Social media, messaging rules to tame chaos

The National Cohesion and Integration Commission (NCIC) has drafted guidelines which will restrict the use of social media on political messaging before and after the August 8 elections to avoid instability in the country.

The guidelines released by the commission chair Francis Kaparo, seek to prevent the transmission of undesirable political content using text messages and social media posts.

Coming at a time of heightened political activity in the country ahead of next month’s polls, the guidelines also bar political messages that are offensive, abusive, insulting, misleading, confusing, obscene or profane language.

Mobile phone operators have been given the power to stop circulation of the messages deemed to be inflammatory.


“The message shall not contain inciting, threatening or discriminatory language that may or is intended to expose an individual or group of individuals to violence, hatred, hostility, discrimination or ridicule on the basis of ethnicity, tribe, race, colour, religion, gender or disability,” the guidelines state.

The rules also dictate that no bulk text messages will be in vernacular. In 2008, over 1,300 lives were lost due to post-election related violence that was largely blamed on hate speech.

Information and Communication Technology Cabinet Secretary Joe Mucheru was upbeat with the guidelines noting that his ministry will work closely with that of Interior to deal with “issues very fast.”

“We have held several consultative meetings and have ensured we have both online and offline teams monitoring the political messaging,” Mr Mucheru said.


The CS also dismissed fears on why parliament had not been involved in the adoption of the regulations and whether it was an attempt to introduce censorship through the backdoor, saying that those found to have violated the law will be dealt with fairly.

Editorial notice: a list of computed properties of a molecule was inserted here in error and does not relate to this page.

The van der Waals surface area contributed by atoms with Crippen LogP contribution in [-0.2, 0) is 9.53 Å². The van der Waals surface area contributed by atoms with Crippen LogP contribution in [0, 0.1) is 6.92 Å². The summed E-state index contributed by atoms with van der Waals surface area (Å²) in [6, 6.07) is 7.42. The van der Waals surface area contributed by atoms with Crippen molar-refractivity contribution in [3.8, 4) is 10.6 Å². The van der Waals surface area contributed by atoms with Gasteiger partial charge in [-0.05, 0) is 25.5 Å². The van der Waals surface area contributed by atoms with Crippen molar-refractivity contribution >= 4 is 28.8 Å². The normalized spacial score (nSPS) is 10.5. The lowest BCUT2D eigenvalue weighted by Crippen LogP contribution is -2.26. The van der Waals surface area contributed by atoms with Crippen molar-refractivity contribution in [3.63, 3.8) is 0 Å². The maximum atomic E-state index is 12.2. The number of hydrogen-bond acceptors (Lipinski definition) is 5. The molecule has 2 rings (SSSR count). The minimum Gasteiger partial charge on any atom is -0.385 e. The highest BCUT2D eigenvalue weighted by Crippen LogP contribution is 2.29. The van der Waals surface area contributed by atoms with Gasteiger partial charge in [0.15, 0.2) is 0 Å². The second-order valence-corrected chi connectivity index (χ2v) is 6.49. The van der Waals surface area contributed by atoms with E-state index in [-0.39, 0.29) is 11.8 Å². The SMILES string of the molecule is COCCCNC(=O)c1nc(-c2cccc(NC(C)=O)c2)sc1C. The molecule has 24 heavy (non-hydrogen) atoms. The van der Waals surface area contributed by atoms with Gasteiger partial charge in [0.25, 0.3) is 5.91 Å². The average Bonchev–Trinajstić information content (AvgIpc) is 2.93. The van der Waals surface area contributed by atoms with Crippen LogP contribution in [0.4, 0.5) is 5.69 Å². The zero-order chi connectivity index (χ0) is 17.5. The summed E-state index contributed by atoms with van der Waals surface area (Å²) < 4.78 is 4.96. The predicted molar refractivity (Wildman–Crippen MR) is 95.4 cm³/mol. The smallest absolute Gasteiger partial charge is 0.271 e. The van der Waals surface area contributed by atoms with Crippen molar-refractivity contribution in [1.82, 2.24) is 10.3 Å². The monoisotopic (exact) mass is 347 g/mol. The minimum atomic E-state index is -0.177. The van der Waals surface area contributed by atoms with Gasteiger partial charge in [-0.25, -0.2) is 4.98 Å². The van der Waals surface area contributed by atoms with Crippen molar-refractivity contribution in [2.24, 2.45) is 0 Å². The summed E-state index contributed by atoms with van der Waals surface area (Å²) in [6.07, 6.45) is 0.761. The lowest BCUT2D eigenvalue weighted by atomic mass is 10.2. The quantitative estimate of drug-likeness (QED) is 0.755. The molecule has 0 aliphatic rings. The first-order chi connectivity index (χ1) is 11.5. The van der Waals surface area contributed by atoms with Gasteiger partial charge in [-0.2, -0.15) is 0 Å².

“It is clear that the guidelines are dealing with what is not allowed. This is our country and we want to ensure that we have a country that is safe.

“If someone is caught, they will be taken through the legal process. The judiciary enforces the law, so there is nothing sinister about this,” he said.

Those who violate the guidelines will be punished in line with the NCIC Act, the penal code and other relevant laws.


The NCIC Act provides a minimum of Sh1 million fine or a jail term of not exceeding three years or both.

Those sending the messages are required to avoid a tone and words that constitute hate speech, ethnic contempt and incitement to violence, harassment, abuse, violence, defamation or intimidation.

“The rules provide that it shall be the responsibility of the content author to authenticate, validate the source and truthfulness of their content prior to publishing,” the guidelines say.

Prior to sending a political message, the content service providers are required to make a request to a mobile network operator at least 48 hours before sending the message.


The request shall include verbatim content of the political message, signed authorisation letter from the political party or individual sponsoring the message.

Content shall then be vetted by the mobile network operator to ensure compliance and notify the requesting entity within 18 hours of submission of the request.

However, the network operator has the right to refuse the transmission of a proposed message it views does not comply with the set guidelines.